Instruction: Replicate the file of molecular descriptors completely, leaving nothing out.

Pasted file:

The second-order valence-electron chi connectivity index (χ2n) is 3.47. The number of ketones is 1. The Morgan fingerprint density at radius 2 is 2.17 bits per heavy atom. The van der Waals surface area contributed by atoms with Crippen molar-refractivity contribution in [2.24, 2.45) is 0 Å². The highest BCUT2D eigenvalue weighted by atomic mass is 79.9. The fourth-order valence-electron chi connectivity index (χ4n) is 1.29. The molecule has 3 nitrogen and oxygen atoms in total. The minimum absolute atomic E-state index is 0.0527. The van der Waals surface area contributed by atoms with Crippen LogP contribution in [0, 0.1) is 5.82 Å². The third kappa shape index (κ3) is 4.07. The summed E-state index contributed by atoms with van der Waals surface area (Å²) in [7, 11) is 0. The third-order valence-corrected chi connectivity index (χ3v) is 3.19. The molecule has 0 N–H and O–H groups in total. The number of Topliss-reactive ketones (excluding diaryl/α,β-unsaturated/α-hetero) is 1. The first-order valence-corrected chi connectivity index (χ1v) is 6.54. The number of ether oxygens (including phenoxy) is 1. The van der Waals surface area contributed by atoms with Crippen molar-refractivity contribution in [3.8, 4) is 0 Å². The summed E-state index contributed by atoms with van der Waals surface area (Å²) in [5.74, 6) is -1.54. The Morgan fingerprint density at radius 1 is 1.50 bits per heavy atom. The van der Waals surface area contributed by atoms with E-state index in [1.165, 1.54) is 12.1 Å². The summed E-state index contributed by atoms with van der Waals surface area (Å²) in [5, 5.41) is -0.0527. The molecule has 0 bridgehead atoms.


The second-order valence-electron chi connectivity index (χ2n) is 3.47. The number of ketones is 1. The Morgan fingerprint density at radius 2 is 2.17 bits per heavy atom. The van der Waals surface area contributed by atoms with Crippen molar-refractivity contribution in [2.24, 2.45) is 0 Å². The highest BCUT2D eigenvalue weighted by atomic mass is 79.9. The fourth-order valence-electron chi connectivity index (χ4n) is 1.29. The molecule has 3 nitrogen and oxygen atoms in total. The minimum absolute atomic E-state index is 0.0527. The van der Waals surface area contributed by atoms with Crippen LogP contribution in [0, 0.1) is 5.82 Å². The third kappa shape index (κ3) is 4.07. The summed E-state index contributed by atoms with van der Waals surface area (Å²) in [7, 11) is 0. The third-order valence-corrected chi connectivity index (χ3v) is 3.19. The molecule has 0 N–H and O–H groups in total. The number of Topliss-reactive ketones (excluding diaryl/α,β-unsaturated/α-hetero) is 1. The first-order valence-corrected chi connectivity index (χ1v) is 6.54. The number of ether oxygens (including phenoxy) is 1. The van der Waals surface area contributed by atoms with Crippen molar-refractivity contribution in [3.8, 4) is 0 Å². The summed E-state index contributed by atoms with van der Waals surface area (Å²) in [5.74, 6) is -1.54. The Morgan fingerprint density at radius 1 is 1.50 bits per heavy atom. The van der Waals surface area contributed by atoms with E-state index in [1.165, 1.54) is 12.1 Å². The summed E-state index contributed by atoms with van der Waals surface area (Å²) in [5, 5.41) is -0.0527. The molecule has 0 bridgehead atoms.